Goldwasser Series

  • Image of Charmaine Minniefield's work

  • Image of Abhishek Singh's work

  • Image of C.T. Vivian

  • Image of Abhishek Singh "live painting"

  • Image of Charmaine Minniefield's work

The David Goldwasser Series in Religion and the Arts was established in 1980 at Emory University in memory of David Goldwasser, a 1932 graduate of Emory College. The Series is intended to keep alive for generations of students Mr. Goldwasser's appreciation of art and faith as enriching dimensions of the human spirit.

Want to apply for Goldwasser funding?
Visit the Center for Creativity & Arts website.


Upcoming 2019-2020 Series

“Zong!: The (k)Notted Web of Silence”

Friday, December 6, 2019, 5 - 6:30pm
Stuart A. Rose Library, 10th floor, Woodruff Library

The 2019-2020 Goldwasser series begins with “Zong!: The (k)Notted Web of Silence” on December 6, 2019. On this night, as part of the Archival Lives Conference, Guggenheim Fellow and poet NourbeSe Philip reads from her acclaimed poetry collection “Zong!”, a memorialization of the more than 130 African captives thrown overboard from the ship Zong in 1971 as a callous, cost-saving measure. At the very center of Philip‘s work is an exploration of the role of the arts in historical and spiritual recuperation. Philip will be introduced by Michelle Wright, Longstreet Professor of English.

Transcendent Deities of India: The Everyday Occurrence of the Divine

In January, the Michael C. Carlos Museum presents the exhibition “Transcendent Deities of India: The Everyday Occurrence of the Divine,” showcasing the work of modern and contemporary artists who have reimagined the classical Hindu pantheon, including painter and graphic novelist, Abhishek Singh.

Singh will be in residence at the Carlos Museum January 16 – 28, 2020, with support from the Goldwasser Fund. During his residency, Supported by the Goldwasser Fund, Singh engages the Emory and Atlanta community by completing a large-scale painting of a deity. The live painting begins in Emory’s new Student Life Center and then moves around the city, stopping at the Savannah College of Art and Design, the Hindu Temple of Atlanta, Ponce City Market, and other locations.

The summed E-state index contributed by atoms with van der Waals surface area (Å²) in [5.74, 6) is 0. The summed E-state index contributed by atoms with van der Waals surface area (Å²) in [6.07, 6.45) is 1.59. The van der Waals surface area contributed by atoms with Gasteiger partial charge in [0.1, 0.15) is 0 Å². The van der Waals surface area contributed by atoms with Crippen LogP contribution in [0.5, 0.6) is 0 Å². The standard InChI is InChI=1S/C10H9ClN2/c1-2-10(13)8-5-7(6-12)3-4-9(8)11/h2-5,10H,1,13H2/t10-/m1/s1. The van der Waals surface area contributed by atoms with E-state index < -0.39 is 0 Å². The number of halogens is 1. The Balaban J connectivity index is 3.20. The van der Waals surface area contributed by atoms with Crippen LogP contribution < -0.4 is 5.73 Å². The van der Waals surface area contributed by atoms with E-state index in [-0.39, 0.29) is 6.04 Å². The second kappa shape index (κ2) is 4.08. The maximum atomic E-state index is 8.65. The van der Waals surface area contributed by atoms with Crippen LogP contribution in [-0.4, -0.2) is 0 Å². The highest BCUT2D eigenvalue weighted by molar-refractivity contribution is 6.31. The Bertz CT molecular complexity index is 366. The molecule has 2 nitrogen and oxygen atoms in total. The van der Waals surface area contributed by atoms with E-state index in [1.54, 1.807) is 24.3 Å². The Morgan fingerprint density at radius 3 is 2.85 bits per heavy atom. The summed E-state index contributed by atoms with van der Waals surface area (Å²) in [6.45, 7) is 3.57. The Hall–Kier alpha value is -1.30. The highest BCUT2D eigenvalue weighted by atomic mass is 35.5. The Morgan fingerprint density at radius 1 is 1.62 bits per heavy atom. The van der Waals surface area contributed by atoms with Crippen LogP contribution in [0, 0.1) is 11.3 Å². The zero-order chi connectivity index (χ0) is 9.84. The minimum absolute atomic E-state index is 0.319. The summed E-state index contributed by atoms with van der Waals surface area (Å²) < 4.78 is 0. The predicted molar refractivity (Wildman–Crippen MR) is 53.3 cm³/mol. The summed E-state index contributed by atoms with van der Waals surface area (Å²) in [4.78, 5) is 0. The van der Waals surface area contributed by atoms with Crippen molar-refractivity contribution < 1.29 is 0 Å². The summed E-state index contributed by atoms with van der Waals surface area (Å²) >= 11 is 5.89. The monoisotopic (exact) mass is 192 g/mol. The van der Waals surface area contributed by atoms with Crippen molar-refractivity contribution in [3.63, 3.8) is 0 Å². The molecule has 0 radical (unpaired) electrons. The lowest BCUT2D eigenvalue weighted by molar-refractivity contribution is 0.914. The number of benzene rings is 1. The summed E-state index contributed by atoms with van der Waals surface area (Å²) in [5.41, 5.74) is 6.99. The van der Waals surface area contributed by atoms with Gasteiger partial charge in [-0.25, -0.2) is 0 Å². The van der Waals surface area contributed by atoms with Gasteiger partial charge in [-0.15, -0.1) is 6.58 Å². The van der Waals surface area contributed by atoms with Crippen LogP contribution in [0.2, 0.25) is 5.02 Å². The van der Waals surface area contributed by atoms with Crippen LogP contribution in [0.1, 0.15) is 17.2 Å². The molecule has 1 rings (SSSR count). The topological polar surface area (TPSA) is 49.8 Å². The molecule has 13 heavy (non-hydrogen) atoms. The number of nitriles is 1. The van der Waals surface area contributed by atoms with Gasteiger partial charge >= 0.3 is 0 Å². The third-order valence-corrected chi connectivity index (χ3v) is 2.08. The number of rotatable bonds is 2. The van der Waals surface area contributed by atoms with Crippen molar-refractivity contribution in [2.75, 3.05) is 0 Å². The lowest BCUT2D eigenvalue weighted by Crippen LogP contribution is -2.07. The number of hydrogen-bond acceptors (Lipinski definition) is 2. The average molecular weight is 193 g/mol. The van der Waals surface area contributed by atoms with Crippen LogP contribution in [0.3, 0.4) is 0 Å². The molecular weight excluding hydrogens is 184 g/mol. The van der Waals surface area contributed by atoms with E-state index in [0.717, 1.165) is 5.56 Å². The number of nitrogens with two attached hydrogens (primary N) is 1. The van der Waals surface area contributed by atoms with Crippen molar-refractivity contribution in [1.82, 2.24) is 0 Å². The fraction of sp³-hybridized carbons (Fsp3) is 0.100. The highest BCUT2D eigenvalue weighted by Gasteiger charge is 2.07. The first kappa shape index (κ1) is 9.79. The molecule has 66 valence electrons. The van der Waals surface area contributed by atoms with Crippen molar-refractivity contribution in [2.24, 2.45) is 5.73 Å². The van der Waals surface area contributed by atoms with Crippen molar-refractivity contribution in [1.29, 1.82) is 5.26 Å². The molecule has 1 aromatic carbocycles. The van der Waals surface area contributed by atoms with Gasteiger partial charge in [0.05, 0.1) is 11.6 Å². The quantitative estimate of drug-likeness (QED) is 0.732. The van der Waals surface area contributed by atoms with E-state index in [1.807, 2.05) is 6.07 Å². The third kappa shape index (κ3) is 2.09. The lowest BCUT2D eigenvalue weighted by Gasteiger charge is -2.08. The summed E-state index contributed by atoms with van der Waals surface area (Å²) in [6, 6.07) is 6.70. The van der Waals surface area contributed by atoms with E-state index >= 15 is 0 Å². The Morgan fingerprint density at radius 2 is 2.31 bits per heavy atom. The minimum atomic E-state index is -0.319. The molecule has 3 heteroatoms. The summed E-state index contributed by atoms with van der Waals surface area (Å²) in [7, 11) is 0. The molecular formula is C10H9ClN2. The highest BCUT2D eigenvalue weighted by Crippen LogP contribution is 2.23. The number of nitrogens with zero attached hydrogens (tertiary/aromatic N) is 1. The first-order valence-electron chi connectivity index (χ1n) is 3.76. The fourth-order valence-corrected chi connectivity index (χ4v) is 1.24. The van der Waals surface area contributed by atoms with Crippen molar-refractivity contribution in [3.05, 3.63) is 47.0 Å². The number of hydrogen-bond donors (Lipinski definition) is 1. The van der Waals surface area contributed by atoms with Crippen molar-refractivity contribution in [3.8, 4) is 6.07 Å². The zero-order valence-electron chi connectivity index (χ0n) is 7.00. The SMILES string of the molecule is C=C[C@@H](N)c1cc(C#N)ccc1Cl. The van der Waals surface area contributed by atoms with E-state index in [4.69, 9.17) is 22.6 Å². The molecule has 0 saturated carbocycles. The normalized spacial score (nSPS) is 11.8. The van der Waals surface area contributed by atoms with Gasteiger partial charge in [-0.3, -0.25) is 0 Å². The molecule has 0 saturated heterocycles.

“For Peace I Rise” 

Saturday, January 25, 2020, 7:30pm
Theater Lab, Schwartz Center for Performing Arts

On January 25, as part of the Brave New Works playwriting festival, Theater Emory presents a reading of “For Peace I Rise”; book and lyrics by Thomas W. Jones II, composition by William Knowles and S. Renee Clarke. “For Peace I Rise” is the musical love story of American Civil Rights Movement activists C. T. Vivian and Octavia Geans Vivian. The musical tells the story of two young freedom riders bound together by more than a shared commitment to the principles of non-violent protest and a deep faith in God. This presentation is sponsored by the Office of Diversity and Inclusion in collaboration with the Office of the Provost.

“Remembrance as Resistance: Digitally Mapping the Ring Shout”

Goldwasser Residency Gallery Reception, November 21, 2019, 5 - 7pm
Visual Arts Building, 700 Peavine Creek Drive Atlanta, GA 30322

Site-specific Installation
Date and time for this event to be determined

Later in the Spring semester, the Stuart A. Rose Library welcomes Atlanta based artist and activist Charmaine Minniefield for a yearlong residency. Minniefield’s project, “Remembrance as Resistance: Digitally Mapping the Ring Shout,” leverages technology, historical research, memory, movement, sound, and space to recognize the recently discovered unmarked graves in the African American Grounds of Atlanta’s Oakland cemetery.

Minniefield’s residency culminates in a site-specific installation that engages the Emory and Atlanta communities in an examination of place and space as central to identity formation through the traditional African American worship and gathering practice of the Ring Shout. Date and time for this event are to be determined. 


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